Although there are gaps in knowledge, investigators see potential in telemedicine for other neurologic disorders beyond stroke.
Amy Guzik, MD
Results from an assessment of studies examining the use of telemedicine
in neurologic disorders show that telemedicine is noninferior to traditional, in-person evaluations in terms of patient and caregiver satisfaction. Additionally, the investigators found that telemedicine has benefits in expediting care, reducing cost, increasing access to care, and improving health outcomes and diagnostic accuracy.1
Neurologists from the American Academy of Neurology (AAN), the Department of Veteran Affairs (VA) representing major subspecialties of adult neurology defined teleneurology as “an evolving branch of telemedicine…defined as neurologic consultation at a distance, or not in person, using various technologies to achieve connectivity, including the telephone and the internet…encompassing teleconsultation, teleconferencing and tele-education.”
In February 2018, the investigators conducted a PubMed search and examined 753 references related to telemedicine and neurologic subspecialties such as concussion with traumatic brain injury (TBI), dementia, epilepsy, headache, movement disorders, multiple sclerosis (MS), neuromuscular disorders, and inpatient neurology. References reviewed for the study included those that assessed clinical feasibility of telemedicine, compared effectiveness of telemedicine and other measures, demonstrated the need for telemedicine, evaluated patient/physician acceptance/satisfaction with telemedicine, and evaluated the financial pros/cons of telemedicine versus standard care. Each subspecialty would be graded on all quality measures, using “++” to indicate randomized controlled trial or inferiority trial with direct measure, “+” if there was a small case series with indirect measurement, or “-“ indicating no study for that quality measure.
Overall, the analysis included data across various quality measures based on subspecialty. In concussion and TBI, data were available on diagnostic accuracy and improved outcomes; patient/physician satisfaction and diagnostic accuracy in dementia care; improved outcomes in epilepsy; patient/physician satisfaction, diagnostic accuracy, and improved outcomes in headache, movement disorders and MS; and patient/physician satisfaction in neuromuscular disorders.
Teleneurology Applications in Subspecialties
Concussion and TBI:
- In locker rooms and high school consultations, teleneurology was used for return-to-play decisions and determining further evaluation.
- Counseling and education for patients with TBI over the telephone were better than in-person treatment with regard to decreasing symptom burden.
- Patients with TBI who were discharged from inpatient rehabilitation units were found to exhibit lower depression symptom severity using scheduled individualized telephone interventions over a 9-month period.
- Mini-Mental State Examination score evaluations conducted via teleneurology compared to in-person did not vary, suggesting they are equally as effective.
- Teleneurology had direct impact on travel, with an average of 67 miles and 74 minutes saved per visit.
- Medication changes and discussion of surgical options can successfully be completed via teleneurology, with a lower no-show rate for appointments compared with in-person clinic visits. .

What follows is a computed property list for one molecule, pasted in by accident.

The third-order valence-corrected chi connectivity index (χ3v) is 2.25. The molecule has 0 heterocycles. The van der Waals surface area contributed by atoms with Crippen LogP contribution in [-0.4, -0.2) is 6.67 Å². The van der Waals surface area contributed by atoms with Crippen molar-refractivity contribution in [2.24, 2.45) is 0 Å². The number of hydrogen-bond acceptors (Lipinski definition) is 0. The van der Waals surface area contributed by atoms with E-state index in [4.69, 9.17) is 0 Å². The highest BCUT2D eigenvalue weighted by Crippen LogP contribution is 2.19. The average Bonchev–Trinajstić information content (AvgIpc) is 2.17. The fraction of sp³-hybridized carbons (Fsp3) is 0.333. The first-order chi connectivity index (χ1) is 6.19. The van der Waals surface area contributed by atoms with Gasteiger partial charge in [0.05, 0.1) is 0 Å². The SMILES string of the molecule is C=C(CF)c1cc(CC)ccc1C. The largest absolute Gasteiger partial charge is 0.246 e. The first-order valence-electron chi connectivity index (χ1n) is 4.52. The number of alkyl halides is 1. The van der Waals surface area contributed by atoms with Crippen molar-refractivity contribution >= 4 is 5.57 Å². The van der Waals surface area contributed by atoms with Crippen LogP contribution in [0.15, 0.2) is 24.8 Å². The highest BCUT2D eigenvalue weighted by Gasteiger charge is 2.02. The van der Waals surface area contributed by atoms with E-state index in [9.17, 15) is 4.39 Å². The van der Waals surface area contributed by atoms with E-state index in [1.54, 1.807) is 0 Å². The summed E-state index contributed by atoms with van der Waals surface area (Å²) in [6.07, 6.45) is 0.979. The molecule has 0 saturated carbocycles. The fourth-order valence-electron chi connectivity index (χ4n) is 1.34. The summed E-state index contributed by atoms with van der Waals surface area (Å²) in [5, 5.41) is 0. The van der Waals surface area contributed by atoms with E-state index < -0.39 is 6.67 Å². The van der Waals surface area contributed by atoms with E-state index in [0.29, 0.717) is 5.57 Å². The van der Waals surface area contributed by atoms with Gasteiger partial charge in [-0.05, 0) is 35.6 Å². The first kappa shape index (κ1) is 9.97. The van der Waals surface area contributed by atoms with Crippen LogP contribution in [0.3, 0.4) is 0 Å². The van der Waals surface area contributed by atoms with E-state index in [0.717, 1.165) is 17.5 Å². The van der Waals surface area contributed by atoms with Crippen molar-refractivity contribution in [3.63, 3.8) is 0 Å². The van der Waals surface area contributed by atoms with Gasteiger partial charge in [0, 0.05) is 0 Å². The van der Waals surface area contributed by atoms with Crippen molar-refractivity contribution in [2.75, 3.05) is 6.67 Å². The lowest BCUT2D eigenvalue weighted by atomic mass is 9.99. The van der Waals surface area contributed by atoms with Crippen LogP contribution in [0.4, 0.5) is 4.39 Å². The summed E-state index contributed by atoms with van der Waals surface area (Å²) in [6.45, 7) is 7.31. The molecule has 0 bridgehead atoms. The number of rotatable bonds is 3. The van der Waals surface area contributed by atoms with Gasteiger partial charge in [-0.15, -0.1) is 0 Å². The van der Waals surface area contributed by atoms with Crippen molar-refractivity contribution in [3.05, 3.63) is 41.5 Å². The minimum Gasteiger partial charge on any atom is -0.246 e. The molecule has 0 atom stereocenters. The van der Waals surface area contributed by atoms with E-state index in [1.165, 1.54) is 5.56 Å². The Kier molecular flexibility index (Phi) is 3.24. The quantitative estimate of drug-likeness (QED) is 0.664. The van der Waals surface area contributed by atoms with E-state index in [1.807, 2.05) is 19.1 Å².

- Traditional ambulatory care and teleneurology care showed no significant differences in numbers of seizures, hospitalizations, emergency room visits, or medication compliance.
- Teleneurology proved to be an effective alternative way of diagnosing and treating nonacute headache, saving money and time, with 99% patient satisfaction.
- One study showed electronic headache diaries to be more effective than traditional paper headache diaries.
- Teleneurology evaluation for Parkinson disease (PD) resulted in medication changes and referrals for therapy and support groups.
- Patients with PD saw the average cost per visit via teleneurology to be significantly decreased compared to in-person visits.
- Depression and anxiety rates improved in patients with PD when they received technology-based cognitive behavioral therapy.
- Studies of teleneurology-delivered Expanded Disability Status Scale (EDSS) assessments suggest that this method can be used for periodic follow-up assessments instead of an in-person visit.
- Functionality, such as balance, fatigue, and mood were effectively improved through teleneurology.
Inpatient general neurology
- Patients reported significant improvements on burden of travel, as well as a similar satisfaction with the clinical care received from teleneurology.
- A study found that patients had significantly shorter hospital stays with use of teleneurology compared to without. This may suggest that using teleneurology early on can cut resource costs.
Most of the studies reviewed showed similarities in the use of teleneurology across subspecialties. Although there are clear benefits, the investigators understand that the knowledge gap is still wide and there is a need for more randomized clinical trials in the future.
“Telemedicine is not the future of health care; it is how we best deliver many aspects of neurologic care to our patients today,” Amy Guzik, MD, professor of neurology at Wake Forest University School of Medicine, and Jeffrey Switzer, DO, professor and chair of neurology at Augusta University, wrote in a related editorial “To use this mode of delivery more broadly, we need further investigation into implementation strategies.”2
1. Hatcher-Martin JM, Adams JL, Anderson ER, et al. Telemedicine in neurology: Telemedicine work group of the American Academy of Neurology update. Neurology. 2020;94:1-9. doi:10.12.12/WNL. 0000000000008708.
2. Guzik AK, Switzer JA. Teleneurology is neurology. Neurology. 2020;94:1-2. doi:10.1212/WNL.0000000000008693.